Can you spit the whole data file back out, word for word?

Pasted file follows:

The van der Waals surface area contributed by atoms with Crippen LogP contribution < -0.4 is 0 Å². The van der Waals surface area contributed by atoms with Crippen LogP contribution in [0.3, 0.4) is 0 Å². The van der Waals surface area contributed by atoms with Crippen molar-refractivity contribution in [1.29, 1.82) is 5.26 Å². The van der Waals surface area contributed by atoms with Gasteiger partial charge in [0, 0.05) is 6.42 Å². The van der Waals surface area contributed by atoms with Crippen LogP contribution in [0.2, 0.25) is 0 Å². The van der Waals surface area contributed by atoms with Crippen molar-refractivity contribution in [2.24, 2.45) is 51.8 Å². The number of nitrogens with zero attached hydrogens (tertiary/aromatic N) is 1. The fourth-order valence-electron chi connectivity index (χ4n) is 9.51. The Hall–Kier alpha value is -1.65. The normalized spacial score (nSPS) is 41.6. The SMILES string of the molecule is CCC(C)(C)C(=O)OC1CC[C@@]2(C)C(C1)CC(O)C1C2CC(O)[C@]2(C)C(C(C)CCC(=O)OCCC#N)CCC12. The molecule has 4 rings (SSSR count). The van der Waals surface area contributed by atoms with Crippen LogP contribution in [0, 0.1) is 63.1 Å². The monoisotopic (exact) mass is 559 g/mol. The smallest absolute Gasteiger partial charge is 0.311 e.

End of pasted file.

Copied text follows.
The van der Waals surface area contributed by atoms with Crippen LogP contribution < -0.4 is 0 Å². The van der Waals surface area contributed by atoms with Crippen LogP contribution in [0.3, 0.4) is 0 Å². The van der Waals surface area contributed by atoms with Crippen molar-refractivity contribution in [1.29, 1.82) is 5.26 Å². The van der Waals surface area contributed by atoms with Gasteiger partial charge in [0, 0.05) is 6.42 Å². The van der Waals surface area contributed by atoms with Crippen LogP contribution in [0.2, 0.25) is 0 Å². The van der Waals surface area contributed by atoms with Crippen molar-refractivity contribution in [2.24, 2.45) is 51.8 Å². The number of nitrogens with zero attached hydrogens (tertiary/aromatic N) is 1. The fourth-order valence-electron chi connectivity index (χ4n) is 9.51. The Hall–Kier alpha value is -1.65. The normalized spacial score (nSPS) is 41.6. The SMILES string of the molecule is CCC(C)(C)C(=O)OC1CC[C@@]2(C)C(C1)CC(O)C1C2CC(O)[C@]2(C)C(C(C)CCC(=O)OCCC#N)CCC12. The molecule has 4 rings (SSSR count). The van der Waals surface area contributed by atoms with Crippen LogP contribution in [0, 0.1) is 63.1 Å². The monoisotopic (exact) mass is 559 g/mol. The smallest absolute Gasteiger partial charge is 0.311 e.